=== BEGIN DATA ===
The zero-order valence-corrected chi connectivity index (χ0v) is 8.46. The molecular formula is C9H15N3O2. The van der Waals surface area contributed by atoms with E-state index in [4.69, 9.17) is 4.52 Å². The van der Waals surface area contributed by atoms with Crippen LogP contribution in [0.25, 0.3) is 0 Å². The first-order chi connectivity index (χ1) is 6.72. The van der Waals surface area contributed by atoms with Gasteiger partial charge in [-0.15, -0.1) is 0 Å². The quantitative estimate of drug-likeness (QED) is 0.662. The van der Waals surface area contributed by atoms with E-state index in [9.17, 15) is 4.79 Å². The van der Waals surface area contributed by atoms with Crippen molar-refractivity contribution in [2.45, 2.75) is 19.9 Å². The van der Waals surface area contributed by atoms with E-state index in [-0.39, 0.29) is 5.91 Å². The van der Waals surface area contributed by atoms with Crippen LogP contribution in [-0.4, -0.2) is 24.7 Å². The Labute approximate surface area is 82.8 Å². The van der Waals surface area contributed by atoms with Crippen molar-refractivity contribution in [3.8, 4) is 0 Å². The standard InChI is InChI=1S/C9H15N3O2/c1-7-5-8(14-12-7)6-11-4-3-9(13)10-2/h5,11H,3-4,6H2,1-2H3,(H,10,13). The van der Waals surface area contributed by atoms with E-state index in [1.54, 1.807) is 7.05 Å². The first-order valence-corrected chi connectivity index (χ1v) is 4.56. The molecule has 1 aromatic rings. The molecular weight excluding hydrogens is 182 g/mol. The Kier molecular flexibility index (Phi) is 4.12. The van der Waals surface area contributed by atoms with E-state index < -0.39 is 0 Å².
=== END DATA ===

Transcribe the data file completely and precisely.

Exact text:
The zero-order valence-corrected chi connectivity index (χ0v) is 8.46. The molecular formula is C9H15N3O2. The van der Waals surface area contributed by atoms with E-state index in [4.69, 9.17) is 4.52 Å². The van der Waals surface area contributed by atoms with Crippen LogP contribution in [0.25, 0.3) is 0 Å². The first-order chi connectivity index (χ1) is 6.72. The van der Waals surface area contributed by atoms with Gasteiger partial charge in [-0.15, -0.1) is 0 Å². The quantitative estimate of drug-likeness (QED) is 0.662. The van der Waals surface area contributed by atoms with E-state index in [9.17, 15) is 4.79 Å². The van der Waals surface area contributed by atoms with Crippen molar-refractivity contribution in [2.45, 2.75) is 19.9 Å². The van der Waals surface area contributed by atoms with E-state index in [-0.39, 0.29) is 5.91 Å². The van der Waals surface area contributed by atoms with Crippen LogP contribution in [-0.4, -0.2) is 24.7 Å². The Labute approximate surface area is 82.8 Å². The van der Waals surface area contributed by atoms with Crippen molar-refractivity contribution in [3.8, 4) is 0 Å². The standard InChI is InChI=1S/C9H15N3O2/c1-7-5-8(14-12-7)6-11-4-3-9(13)10-2/h5,11H,3-4,6H2,1-2H3,(H,10,13). The van der Waals surface area contributed by atoms with E-state index in [1.54, 1.807) is 7.05 Å². The first-order valence-corrected chi connectivity index (χ1v) is 4.56. The molecule has 1 aromatic rings. The molecular weight excluding hydrogens is 182 g/mol. The Kier molecular flexibility index (Phi) is 4.12. The van der Waals surface area contributed by atoms with E-state index < -0.39 is 0 Å².